An innovative scientific study involving an international group of 29 ice-sheet experts, and led by the University of Lincoln, UK, has identified that global climate change-related rises in sea level could be better predicted by gaining a clearer understanding of the Antarctic and Greenland ice sheets. 

As one of the most pressing issues of our time, climate change has caused significant rises in sea levels. Trying to accurately predict just how much they will rise in future is subject to ongoing analysis. A crucial factor in the projection of future sea level rise is the acknowledgement of the changing nature of the ice sheets.  

It was previously thought that ice sheets, the gigantic stores of ice in Antarctica and Greenland which lock up sea water, equivalent to an increase of 65 metres of global sea level rise, were relatively static, slow-moving, and slow to respond to climate change. However, the paper illustrates that these huge glaciers respond in far quicker and unexpected ways as the climate warms, in a similar way that the frequency and intensity of hurricanes and heatwaves changes with the climate.  

Ground and satellite observations, and the development of climate models demonstrate that sudden heatwaves and large storms can have long-lasting effects on the ice sheets. This weather fluctuation can lead to extreme melt events, such as the Greenland ice sheet melt in July 2023, or cause ice shelves to disappear almost overnight, as with the Antarctica Conger Ice Shelf collapse in 2022.    

Published in the Nature journal, Nature Reviews Earth & Environment, the research discusses the demand to monitor short- and long-term timescales of changes in ice sheet behaviour, to reduce uncertainty in future sea level rise projections. 

The study highlights that predictions of sea level rise could be refined, to better prepare for the impacts of climate change. Glacial masses are subject to short-term fluctuations and extreme events across a wide range of timescales, from days to thousands of years, and as a result diverse knowledge should be gathered.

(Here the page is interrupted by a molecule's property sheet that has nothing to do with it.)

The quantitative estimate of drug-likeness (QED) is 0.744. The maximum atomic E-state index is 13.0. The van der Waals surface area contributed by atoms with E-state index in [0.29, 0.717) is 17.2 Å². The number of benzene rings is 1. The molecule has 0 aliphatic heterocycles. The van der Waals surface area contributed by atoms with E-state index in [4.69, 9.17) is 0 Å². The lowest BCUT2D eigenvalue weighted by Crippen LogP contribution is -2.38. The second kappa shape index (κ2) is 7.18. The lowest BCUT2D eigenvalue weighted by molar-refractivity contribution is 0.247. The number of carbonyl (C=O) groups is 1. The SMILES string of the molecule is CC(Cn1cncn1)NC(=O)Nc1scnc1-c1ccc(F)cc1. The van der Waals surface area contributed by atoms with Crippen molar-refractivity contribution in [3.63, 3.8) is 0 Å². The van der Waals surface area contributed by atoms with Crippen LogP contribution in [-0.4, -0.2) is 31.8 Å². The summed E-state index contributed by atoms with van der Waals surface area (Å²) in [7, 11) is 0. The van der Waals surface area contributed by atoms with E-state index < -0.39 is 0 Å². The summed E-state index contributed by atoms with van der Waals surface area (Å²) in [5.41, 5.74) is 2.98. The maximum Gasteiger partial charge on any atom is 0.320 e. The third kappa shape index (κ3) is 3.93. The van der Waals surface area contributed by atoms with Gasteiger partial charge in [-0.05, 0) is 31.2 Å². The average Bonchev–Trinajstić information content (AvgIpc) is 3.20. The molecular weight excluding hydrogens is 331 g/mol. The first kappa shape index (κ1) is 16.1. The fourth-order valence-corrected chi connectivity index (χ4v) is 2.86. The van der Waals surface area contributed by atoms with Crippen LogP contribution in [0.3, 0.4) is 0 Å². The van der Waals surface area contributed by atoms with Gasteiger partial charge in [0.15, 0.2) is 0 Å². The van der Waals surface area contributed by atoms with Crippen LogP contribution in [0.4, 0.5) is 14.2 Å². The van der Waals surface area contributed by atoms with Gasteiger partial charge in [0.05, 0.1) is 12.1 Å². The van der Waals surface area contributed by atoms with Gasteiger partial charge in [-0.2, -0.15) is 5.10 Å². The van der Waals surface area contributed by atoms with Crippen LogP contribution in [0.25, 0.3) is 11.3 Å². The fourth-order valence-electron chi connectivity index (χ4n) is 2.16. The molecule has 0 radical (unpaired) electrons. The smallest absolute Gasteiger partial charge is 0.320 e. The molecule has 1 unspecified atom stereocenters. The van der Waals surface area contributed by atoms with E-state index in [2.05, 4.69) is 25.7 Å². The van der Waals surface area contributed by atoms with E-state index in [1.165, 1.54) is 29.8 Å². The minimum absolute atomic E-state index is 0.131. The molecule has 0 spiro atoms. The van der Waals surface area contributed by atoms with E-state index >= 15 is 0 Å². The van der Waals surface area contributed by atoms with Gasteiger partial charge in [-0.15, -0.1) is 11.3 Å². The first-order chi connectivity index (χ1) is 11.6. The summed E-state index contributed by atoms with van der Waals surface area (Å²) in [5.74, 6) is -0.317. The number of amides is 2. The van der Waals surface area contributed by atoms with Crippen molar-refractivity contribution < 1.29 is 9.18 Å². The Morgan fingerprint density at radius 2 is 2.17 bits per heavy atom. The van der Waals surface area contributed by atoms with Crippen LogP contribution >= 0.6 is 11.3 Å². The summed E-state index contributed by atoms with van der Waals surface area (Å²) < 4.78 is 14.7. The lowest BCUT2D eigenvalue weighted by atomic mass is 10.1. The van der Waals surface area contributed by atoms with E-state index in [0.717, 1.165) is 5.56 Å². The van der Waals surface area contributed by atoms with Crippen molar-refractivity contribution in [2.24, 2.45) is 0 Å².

The international team of interdisciplinary scientists, led by Edward Hanna, Professor of Climate Science and Meteorology at the University of Lincoln, undertook a review of evidence gained from observational data, geological records, and computer model simulations. 

A prominent aspect of the review indicates that short-term fluctuations in climate could have an amplification ‘feedback’ effect, meaning that ice sheets are more sensitive to climate change than previously understood. 

Edward Hanna, Professor of Climate Science and Meteorology at the University of Lincoln, said: “How the giant ice sheets of Antarctica and Greenland respond to ongoing climate change is crucial for determining the rate of sea-level rise over the next few decades and centuries.  

“Ice-sheet mass loss is not a simple uniform response to climate warming but is punctuated, for example, by short-term (typically several days) extreme melting events and by the catastrophic break-up of ice shelves along the coast which can occur rapidly unplugging much larger amounts of ice from further inland.  

“However, the patterns, processes and impacts of ice-sheet variability on different timescales from days through to millennia are not well understood. Failing to account for such variability can in turn result in biased projections of multi-decadal future ice-sheet mass loss. The time to act is now, and improving projections through collaborative efforts will help us pave the way for a more sustainable future.” 

This review serves as a call to action, urging the scientific community to prioritise research efforts that will enhance the understanding of ice sheet variability. It is crucial that scientists, policymakers, and stakeholders collaborate more closely to improve climate and ocean monitoring systems, refine models, and ensure that ice sheet models accurately represent the observed changes. 

The research was sponsored by the World Climate Research Programme’s Climate and Cryosphere project, the International Arctic Science Committee, and the Scientific Committee on Antarctic Research, and resulted from a collaboration following an Ice Sheet Mass Balance and Sea Level expert group workshop.